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abstruse

[ab-stroos] /æbˈstrus/
adjective
1.
hard to understand; recondite; esoteric:
abstruse theories.
2.
Obsolete. secret; hidden.
Origin
1590-1600
1590-1600; < Latin abstrūsus thrust away, concealed (past participle of abstrūdere), equivalent to abs- abs- + trūd- thrust + -tus past participle suffix
Related forms
abstrusely, adverb
abstruseness, noun
Can be confused
abstruse, obtuse.
Synonyms
1. incomprehensible, unfathomable, arcane.
Antonyms
1. clear, uncomplicated, simple; obvious.
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Based on the Random House Dictionary, © Random House, Inc. 2014.
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British Dictionary definitions for abstruseness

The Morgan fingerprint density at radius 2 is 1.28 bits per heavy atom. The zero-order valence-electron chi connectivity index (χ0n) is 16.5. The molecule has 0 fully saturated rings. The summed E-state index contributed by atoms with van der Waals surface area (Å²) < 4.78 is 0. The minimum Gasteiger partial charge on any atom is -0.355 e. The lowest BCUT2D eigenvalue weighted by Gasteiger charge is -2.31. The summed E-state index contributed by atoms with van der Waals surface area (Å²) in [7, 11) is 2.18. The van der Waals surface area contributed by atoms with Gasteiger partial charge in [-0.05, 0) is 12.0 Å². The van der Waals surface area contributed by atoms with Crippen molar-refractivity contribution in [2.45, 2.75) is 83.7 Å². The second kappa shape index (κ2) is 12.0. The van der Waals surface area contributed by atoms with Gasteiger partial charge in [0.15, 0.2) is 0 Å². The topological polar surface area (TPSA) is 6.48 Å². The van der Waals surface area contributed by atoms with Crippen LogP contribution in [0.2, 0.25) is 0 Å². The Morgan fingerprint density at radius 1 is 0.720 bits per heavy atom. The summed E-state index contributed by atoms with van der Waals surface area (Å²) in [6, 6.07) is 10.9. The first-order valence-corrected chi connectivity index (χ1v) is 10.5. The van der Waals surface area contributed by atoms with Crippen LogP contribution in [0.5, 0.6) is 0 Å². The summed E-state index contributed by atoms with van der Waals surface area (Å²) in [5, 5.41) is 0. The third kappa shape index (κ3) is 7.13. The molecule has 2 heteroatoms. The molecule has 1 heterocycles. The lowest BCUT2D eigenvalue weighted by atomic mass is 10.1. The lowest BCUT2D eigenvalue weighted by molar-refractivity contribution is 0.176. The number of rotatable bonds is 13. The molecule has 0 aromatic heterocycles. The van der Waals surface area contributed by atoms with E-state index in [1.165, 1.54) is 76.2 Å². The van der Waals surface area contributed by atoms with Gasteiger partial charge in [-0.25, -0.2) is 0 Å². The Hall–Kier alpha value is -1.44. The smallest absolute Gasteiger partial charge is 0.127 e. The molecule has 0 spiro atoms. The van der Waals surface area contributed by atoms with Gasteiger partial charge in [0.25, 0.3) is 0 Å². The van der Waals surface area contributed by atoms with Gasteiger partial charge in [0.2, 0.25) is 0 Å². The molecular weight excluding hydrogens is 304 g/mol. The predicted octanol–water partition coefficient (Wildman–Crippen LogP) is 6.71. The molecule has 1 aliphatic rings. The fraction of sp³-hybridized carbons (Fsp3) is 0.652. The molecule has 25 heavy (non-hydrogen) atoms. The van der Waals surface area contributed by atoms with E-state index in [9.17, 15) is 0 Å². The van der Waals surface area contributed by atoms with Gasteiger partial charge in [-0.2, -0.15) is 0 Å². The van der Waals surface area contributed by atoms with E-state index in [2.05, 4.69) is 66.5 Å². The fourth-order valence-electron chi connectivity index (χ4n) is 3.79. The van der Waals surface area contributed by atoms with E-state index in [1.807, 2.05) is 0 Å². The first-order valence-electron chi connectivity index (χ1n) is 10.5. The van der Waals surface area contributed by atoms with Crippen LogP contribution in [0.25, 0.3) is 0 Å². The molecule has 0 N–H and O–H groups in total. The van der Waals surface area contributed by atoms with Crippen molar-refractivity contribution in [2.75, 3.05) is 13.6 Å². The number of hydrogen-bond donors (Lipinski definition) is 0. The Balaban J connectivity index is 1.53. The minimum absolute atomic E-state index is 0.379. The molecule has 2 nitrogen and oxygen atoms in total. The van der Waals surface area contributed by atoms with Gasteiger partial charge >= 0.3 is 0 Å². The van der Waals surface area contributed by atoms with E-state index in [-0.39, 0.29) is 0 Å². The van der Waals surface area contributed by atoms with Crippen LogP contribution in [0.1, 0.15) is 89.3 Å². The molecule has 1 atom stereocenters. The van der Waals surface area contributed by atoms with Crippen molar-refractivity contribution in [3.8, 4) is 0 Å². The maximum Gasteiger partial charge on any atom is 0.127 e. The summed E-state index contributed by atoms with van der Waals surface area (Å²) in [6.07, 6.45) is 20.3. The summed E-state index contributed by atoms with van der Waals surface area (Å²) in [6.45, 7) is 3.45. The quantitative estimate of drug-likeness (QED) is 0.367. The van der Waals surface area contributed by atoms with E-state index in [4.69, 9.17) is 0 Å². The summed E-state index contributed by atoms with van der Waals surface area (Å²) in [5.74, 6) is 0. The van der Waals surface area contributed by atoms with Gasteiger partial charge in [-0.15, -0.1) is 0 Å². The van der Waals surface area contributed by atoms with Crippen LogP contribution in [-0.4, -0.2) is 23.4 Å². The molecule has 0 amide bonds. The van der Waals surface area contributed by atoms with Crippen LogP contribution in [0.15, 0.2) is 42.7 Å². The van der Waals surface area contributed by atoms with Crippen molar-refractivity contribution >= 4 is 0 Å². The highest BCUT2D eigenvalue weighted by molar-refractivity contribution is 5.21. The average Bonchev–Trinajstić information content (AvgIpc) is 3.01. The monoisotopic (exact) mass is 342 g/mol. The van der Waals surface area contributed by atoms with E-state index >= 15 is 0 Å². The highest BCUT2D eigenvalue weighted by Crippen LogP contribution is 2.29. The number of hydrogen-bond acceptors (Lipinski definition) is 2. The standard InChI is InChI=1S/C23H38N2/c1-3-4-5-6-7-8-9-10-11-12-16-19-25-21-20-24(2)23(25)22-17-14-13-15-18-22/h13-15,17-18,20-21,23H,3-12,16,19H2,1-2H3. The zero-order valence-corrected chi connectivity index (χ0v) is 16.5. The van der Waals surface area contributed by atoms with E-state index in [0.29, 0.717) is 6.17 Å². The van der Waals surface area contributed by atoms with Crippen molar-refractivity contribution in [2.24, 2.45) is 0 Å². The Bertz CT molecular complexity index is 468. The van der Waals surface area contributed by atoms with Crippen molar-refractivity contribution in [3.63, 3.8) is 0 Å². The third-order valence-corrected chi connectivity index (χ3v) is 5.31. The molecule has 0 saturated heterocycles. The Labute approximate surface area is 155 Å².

abstruse

/əbˈstruːs/
adjective
1.
not easy to understand; recondite; esoteric
Derived Forms
abstrusely, adverb
abstruseness, noun
Word Origin
C16: from Latin abstrūsus thrust away, concealed, from abs-ab-1 + trūdere to thrust
Collins English Dictionary - Complete & Unabridged 2012 Digital Edition
© William Collins Sons & Co. Ltd. 1979, 1986 © HarperCollins
Publishers 1998, 2000, 2003, 2005, 2006, 2007, 2009, 2012
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Word Origin and History for abstruseness

abstruse

adj.

1590s, from Middle French abstrus (16c.) or directly from Latin abstrusus "hidden, concealed, secret," past participle of abstrudere "conceal," literally "to thrust away," from ab- "away" (see ab-) + trudere "to thrust, push" (see extrusion). Related: Abstrusely; abstruseness.

Online Etymology Dictionary, © 2010 Douglas Harper
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